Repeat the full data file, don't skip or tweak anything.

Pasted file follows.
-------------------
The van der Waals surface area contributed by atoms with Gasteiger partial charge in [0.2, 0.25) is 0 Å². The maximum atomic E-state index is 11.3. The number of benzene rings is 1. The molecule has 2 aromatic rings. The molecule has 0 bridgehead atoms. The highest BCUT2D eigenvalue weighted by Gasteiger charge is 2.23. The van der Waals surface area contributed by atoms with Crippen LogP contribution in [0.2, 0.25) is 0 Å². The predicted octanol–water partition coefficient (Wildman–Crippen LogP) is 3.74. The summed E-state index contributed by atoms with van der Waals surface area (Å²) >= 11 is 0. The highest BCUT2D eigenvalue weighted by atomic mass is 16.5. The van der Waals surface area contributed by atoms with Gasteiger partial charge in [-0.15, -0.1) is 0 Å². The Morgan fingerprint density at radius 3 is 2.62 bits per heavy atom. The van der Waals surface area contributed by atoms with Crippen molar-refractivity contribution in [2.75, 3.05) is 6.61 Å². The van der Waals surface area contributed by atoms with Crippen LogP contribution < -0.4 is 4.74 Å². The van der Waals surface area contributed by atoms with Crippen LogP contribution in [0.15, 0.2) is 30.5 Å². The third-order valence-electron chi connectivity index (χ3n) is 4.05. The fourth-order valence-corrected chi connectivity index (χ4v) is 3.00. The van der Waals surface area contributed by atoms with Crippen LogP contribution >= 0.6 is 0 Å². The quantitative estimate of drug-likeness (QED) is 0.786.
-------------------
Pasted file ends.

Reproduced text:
The van der Waals surface area contributed by atoms with Gasteiger partial charge in [0.2, 0.25) is 0 Å². The maximum atomic E-state index is 11.3. The number of benzene rings is 1. The molecule has 2 aromatic rings. The molecule has 0 bridgehead atoms. The highest BCUT2D eigenvalue weighted by Gasteiger charge is 2.23. The van der Waals surface area contributed by atoms with Crippen LogP contribution in [0.2, 0.25) is 0 Å². The predicted octanol–water partition coefficient (Wildman–Crippen LogP) is 3.74. The summed E-state index contributed by atoms with van der Waals surface area (Å²) >= 11 is 0. The highest BCUT2D eigenvalue weighted by atomic mass is 16.5. The van der Waals surface area contributed by atoms with Gasteiger partial charge in [-0.15, -0.1) is 0 Å². The Morgan fingerprint density at radius 3 is 2.62 bits per heavy atom. The van der Waals surface area contributed by atoms with Crippen molar-refractivity contribution in [2.75, 3.05) is 6.61 Å². The van der Waals surface area contributed by atoms with Crippen LogP contribution < -0.4 is 4.74 Å². The van der Waals surface area contributed by atoms with Crippen LogP contribution in [0.15, 0.2) is 30.5 Å². The third-order valence-electron chi connectivity index (χ3n) is 4.05. The fourth-order valence-corrected chi connectivity index (χ4v) is 3.00. The van der Waals surface area contributed by atoms with Crippen LogP contribution >= 0.6 is 0 Å². The quantitative estimate of drug-likeness (QED) is 0.786.